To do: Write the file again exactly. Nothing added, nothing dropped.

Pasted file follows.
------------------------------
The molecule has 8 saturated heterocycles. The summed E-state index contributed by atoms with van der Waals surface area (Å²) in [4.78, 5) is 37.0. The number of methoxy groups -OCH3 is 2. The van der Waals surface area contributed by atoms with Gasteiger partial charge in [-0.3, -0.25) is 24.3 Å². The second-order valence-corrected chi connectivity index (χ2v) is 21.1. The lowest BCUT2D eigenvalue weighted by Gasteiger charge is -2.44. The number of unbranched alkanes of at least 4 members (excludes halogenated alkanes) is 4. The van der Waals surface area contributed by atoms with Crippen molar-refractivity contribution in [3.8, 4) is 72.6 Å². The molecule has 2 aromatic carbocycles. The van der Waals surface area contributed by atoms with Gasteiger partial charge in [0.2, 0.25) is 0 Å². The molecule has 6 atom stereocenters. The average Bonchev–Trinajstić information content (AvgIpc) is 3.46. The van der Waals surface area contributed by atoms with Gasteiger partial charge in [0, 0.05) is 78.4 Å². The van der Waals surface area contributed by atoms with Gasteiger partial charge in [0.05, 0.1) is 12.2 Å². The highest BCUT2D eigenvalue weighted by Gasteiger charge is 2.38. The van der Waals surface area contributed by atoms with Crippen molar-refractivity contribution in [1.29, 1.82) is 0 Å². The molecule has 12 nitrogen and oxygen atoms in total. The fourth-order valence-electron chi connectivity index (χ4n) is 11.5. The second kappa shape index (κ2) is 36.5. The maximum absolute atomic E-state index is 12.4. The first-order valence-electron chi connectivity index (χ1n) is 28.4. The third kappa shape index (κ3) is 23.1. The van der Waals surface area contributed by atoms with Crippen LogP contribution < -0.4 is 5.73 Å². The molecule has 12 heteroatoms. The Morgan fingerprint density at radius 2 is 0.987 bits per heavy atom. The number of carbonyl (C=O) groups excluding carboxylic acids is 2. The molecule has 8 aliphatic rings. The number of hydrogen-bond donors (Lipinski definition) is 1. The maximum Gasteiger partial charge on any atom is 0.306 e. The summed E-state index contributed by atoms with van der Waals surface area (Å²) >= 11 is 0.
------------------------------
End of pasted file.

The molecule has 8 saturated heterocycles. The summed E-state index contributed by atoms with van der Waals surface area (Å²) in [4.78, 5) is 37.0. The number of methoxy groups -OCH3 is 2. The van der Waals surface area contributed by atoms with Gasteiger partial charge in [-0.3, -0.25) is 24.3 Å². The second-order valence-corrected chi connectivity index (χ2v) is 21.1. The lowest BCUT2D eigenvalue weighted by Gasteiger charge is -2.44. The number of unbranched alkanes of at least 4 members (excludes halogenated alkanes) is 4. The van der Waals surface area contributed by atoms with Crippen molar-refractivity contribution in [3.8, 4) is 72.6 Å². The molecule has 2 aromatic carbocycles. The van der Waals surface area contributed by atoms with Gasteiger partial charge in [0.2, 0.25) is 0 Å². The molecule has 6 atom stereocenters. The average Bonchev–Trinajstić information content (AvgIpc) is 3.46. The van der Waals surface area contributed by atoms with Gasteiger partial charge in [0, 0.05) is 78.4 Å². The van der Waals surface area contributed by atoms with Gasteiger partial charge in [0.05, 0.1) is 12.2 Å². The highest BCUT2D eigenvalue weighted by Gasteiger charge is 2.38. The van der Waals surface area contributed by atoms with Crippen molar-refractivity contribution in [1.29, 1.82) is 0 Å². The molecule has 12 nitrogen and oxygen atoms in total. The fourth-order valence-electron chi connectivity index (χ4n) is 11.5. The second kappa shape index (κ2) is 36.5. The maximum absolute atomic E-state index is 12.4. The first-order valence-electron chi connectivity index (χ1n) is 28.4. The third kappa shape index (κ3) is 23.1. The van der Waals surface area contributed by atoms with Crippen LogP contribution < -0.4 is 5.73 Å². The molecule has 12 heteroatoms. The Morgan fingerprint density at radius 2 is 0.987 bits per heavy atom. The number of carbonyl (C=O) groups excluding carboxylic acids is 2. The molecule has 8 aliphatic rings. The number of hydrogen-bond donors (Lipinski definition) is 1. The maximum Gasteiger partial charge on any atom is 0.306 e. The summed E-state index contributed by atoms with van der Waals surface area (Å²) >= 11 is 0.